Feeling hurt because young Danny refuses to sit on it, a toilet heads for…browner pastures.
Danny will happily sit on chairs and sofas, but the commode makes him anxious. Considerably bummed (“He hates me”), said fixture at last packs its plunger and departs—the very night before Danny decides it’s finally time. As the toilet leisurely takes in a movie, visits an art museum, and poses for photos with tourists, Danny and his mom set off on a frantic search through “all the wrong places” (port-a-potties and public restrooms) before sighting their quarry at last on the subway to (where else) Flushing Meadows. Reconciliation ensues, differences are papered over, and one reminder to flush later, the whole family (toilet included) rushes away to celebrate. Ricks endows his angst-y porcelain protagonist with anthropomorphic facial features and deposits it and Danny’s family in a New York(ish) setting splashed with suggestive ads (“Feeling Drained?”) and signage. Danny and his mom have red hair and pale skin, while Danny’s dad has black hair and somewhat darker skin. Aside from the visual innuendo, there is nary a whiff of what might be going into the toilet (nor any mention of urination), and the focus seems to be more on alienation issues than excretory give and take. Still, the episode may give children who share Danny’s anxiety a handle on their feelings.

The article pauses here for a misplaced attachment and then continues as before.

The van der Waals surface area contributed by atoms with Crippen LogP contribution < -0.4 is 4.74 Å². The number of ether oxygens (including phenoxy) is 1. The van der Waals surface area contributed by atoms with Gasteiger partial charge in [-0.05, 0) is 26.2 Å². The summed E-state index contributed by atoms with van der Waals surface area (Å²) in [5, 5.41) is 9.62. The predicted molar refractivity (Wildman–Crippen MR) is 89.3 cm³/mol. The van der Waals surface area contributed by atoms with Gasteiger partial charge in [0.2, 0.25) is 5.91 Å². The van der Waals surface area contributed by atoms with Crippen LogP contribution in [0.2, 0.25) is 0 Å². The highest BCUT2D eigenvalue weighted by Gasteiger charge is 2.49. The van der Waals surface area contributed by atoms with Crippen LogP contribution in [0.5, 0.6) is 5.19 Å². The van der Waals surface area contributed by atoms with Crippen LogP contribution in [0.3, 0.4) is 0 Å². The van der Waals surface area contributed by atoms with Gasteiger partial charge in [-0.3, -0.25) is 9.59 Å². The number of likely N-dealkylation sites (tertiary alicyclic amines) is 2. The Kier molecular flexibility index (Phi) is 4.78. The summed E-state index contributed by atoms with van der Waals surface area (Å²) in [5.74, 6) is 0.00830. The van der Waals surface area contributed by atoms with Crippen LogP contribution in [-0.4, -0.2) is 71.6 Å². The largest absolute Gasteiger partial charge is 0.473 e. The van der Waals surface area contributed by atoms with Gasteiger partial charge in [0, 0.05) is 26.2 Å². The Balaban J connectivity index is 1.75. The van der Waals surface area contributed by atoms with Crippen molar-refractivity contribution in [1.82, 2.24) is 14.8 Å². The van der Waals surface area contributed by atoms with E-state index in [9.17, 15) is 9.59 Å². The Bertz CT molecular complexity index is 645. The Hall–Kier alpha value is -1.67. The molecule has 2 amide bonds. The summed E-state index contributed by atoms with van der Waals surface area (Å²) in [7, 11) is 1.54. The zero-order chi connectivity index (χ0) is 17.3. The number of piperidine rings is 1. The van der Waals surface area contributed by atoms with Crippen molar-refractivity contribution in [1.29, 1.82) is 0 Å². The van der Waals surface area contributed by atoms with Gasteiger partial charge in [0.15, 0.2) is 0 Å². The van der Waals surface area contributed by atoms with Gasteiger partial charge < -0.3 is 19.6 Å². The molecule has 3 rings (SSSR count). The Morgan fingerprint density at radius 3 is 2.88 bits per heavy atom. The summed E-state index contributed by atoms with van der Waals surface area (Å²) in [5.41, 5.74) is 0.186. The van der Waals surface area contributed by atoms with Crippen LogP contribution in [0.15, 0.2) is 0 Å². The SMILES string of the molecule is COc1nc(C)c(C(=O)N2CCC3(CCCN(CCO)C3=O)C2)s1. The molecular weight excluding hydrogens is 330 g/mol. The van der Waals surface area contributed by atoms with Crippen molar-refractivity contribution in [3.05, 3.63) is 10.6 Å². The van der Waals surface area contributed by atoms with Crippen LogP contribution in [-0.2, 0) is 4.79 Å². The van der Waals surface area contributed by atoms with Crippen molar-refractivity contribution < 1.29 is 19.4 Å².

How many toilet-training manuals take the toilet’s side? (Picture book. 3-5)